Elevation Correction

by pkan

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Nov 29, 2017

Idea for elevation correction

Idea for elevation correction

Postby pauljhodgson » Fri Jul 22, 2011 9:22 am


I'm new to the forum (although I have been using ST for some time) but I have an idea regarding elevation (actually grade) correction that I thought you might be interested. I am not a programmer myself so I thought I'd pass it on.

Many of us cycle with both GPS and a speed sensor on the wheel at the same time. Theoretically, at least, it should be possible to determine the slope at any point using the data from both. I don't know how this plugin works already (it may work on a similar concept but I was under the impression it used a database) so this system may already be how it works as it is actually possible to measure grade purely from GPS, however, GPS is notoriously inaccurate when it comes to height. Anyway, the speed sensor on the wheel measures exactly how far the wheel has moved. From the GPS co-ordinates, you can determine the HORIZONTAL distance travelled along the Earth's surface (I think the distance GPS gives actually corrects for slope as it works in 3D space). From the ratio of these two distances, you can determine the grade of the slope. For example, at 30% (very steep I know, but it illustrates the point), a calculated horizontal distance from the GPS co-ordinates giving a distance of 10m would be matched with a distance measured by the wheel sensor of 11.55m.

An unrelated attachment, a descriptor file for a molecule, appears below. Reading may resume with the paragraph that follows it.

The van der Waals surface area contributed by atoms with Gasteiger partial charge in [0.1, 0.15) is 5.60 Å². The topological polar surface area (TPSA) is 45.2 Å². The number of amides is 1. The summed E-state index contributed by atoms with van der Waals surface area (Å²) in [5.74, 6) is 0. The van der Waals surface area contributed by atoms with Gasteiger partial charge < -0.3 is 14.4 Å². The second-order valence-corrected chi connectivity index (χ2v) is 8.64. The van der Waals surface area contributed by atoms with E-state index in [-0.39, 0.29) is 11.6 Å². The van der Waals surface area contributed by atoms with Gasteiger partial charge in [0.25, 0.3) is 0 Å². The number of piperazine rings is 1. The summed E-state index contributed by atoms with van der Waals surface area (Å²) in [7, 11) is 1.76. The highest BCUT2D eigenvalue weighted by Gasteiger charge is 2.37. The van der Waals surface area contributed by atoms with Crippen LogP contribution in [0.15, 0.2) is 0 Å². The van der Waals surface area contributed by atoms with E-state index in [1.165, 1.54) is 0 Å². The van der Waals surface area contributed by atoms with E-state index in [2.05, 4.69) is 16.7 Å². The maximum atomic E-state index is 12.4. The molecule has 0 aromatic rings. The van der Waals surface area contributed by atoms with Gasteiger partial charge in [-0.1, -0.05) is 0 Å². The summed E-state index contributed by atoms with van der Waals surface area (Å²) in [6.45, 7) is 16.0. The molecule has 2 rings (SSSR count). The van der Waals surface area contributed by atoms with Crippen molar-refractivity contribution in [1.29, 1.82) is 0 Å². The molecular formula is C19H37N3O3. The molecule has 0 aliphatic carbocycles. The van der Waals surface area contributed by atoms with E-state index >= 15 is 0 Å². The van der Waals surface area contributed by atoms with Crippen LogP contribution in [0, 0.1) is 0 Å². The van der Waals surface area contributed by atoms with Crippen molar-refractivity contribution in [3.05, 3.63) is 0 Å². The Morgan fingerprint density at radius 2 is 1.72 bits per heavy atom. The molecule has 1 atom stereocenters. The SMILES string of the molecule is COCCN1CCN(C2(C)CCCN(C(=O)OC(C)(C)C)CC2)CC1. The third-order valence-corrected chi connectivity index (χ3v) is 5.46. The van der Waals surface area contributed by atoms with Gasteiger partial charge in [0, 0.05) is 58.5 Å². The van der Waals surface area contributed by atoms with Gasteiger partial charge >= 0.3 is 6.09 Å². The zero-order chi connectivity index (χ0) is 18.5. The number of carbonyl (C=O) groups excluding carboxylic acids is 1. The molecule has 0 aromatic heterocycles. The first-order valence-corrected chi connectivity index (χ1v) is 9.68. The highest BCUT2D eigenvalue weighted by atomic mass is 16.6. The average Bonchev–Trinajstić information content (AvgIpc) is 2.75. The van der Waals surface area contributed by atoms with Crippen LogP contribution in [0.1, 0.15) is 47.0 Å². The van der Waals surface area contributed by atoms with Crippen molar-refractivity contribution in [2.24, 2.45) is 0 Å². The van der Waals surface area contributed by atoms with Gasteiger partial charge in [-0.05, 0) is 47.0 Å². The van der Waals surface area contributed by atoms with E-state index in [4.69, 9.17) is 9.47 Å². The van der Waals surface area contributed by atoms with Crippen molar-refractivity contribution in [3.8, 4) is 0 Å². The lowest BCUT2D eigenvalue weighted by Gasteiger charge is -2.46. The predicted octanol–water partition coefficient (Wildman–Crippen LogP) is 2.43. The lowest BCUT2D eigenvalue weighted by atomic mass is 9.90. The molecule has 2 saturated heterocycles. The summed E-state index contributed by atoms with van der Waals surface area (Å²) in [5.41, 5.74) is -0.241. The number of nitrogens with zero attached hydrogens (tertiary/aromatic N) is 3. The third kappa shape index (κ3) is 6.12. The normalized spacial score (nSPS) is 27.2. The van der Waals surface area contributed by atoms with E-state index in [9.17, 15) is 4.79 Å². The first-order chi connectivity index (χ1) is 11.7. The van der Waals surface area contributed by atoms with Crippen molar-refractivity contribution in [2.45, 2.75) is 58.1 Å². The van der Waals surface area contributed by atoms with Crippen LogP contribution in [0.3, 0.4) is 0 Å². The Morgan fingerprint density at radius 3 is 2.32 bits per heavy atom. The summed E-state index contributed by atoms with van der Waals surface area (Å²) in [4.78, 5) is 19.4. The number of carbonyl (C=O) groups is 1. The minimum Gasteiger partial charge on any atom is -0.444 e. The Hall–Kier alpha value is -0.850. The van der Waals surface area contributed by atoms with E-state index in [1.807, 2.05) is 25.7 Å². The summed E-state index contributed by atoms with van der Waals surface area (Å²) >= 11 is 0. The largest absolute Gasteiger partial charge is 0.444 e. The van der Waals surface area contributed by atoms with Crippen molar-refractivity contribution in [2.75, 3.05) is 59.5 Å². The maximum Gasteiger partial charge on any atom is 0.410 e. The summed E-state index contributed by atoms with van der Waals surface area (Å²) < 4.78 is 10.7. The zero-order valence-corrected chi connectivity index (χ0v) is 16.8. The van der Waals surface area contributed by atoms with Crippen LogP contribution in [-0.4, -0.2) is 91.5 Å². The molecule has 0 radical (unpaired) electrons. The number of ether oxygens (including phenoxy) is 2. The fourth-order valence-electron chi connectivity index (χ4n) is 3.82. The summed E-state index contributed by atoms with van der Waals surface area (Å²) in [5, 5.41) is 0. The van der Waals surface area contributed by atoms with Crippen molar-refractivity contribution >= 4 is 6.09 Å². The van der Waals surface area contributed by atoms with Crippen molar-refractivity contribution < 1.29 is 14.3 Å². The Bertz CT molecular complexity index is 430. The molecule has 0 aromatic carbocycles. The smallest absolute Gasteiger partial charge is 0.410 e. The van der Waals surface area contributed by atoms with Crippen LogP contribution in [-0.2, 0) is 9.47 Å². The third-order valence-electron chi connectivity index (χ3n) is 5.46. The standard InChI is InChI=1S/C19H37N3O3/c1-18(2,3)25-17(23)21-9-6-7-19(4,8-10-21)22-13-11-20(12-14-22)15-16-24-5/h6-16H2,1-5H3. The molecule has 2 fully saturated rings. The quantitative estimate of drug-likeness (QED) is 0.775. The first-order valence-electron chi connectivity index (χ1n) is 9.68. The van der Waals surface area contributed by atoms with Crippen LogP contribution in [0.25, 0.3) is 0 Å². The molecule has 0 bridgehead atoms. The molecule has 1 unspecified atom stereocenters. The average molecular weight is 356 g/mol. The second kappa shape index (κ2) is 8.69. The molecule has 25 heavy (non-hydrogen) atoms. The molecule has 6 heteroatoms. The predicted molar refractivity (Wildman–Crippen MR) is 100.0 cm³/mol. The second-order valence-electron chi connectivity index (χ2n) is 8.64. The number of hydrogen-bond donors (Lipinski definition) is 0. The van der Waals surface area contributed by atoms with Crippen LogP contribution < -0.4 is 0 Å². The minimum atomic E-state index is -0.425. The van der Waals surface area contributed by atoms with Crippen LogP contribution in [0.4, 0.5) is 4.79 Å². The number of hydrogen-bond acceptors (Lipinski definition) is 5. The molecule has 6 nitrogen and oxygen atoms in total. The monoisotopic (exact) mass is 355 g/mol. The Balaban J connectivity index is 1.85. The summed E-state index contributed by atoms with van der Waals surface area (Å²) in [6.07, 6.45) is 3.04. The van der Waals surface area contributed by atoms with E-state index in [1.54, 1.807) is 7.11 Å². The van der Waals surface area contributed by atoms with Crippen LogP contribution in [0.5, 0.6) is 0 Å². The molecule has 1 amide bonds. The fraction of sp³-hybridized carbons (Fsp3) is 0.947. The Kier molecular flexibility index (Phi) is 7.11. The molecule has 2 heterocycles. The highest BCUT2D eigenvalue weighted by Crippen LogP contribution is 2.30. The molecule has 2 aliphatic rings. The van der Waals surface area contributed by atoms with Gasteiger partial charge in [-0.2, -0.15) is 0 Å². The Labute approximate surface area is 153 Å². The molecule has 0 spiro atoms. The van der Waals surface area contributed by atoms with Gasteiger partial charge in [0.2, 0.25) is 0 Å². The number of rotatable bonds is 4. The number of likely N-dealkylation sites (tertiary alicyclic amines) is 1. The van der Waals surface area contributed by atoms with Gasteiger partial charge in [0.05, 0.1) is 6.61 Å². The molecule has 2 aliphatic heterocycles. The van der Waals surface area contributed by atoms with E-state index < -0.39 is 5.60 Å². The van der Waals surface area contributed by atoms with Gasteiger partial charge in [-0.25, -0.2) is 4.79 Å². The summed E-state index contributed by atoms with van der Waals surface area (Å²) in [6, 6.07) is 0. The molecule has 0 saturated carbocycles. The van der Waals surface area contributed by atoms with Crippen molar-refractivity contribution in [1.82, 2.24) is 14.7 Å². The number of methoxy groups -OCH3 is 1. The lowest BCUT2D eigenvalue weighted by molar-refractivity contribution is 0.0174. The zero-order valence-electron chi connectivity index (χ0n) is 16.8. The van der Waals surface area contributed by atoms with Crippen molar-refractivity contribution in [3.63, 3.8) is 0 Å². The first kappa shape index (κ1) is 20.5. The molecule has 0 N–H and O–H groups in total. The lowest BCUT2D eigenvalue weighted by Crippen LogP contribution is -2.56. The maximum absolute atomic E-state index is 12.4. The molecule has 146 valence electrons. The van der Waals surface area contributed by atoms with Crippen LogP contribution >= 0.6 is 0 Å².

One limitation is that the above only tells you the grade and unfortunately not whether you are going up or down hill! I'm sure there is another way of finding this out (from database, or any other method that tells you elevation). The advantage is that it would give very localised gradient.

Hope this is useful,

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Joined: Fri Jul 22, 2011 9:09 am

Re: Idea for elevation correction

Postby pkan » Mon Aug 01, 2011 3:43 pm

This would only work for very steep slopes. For a 5% slope, which is quite steep, 50 m in elevation per km, the ratio will be 1.001, corresponding to a difference of only 1 m per km. The GPS horizontal distance error is probably larger than that.
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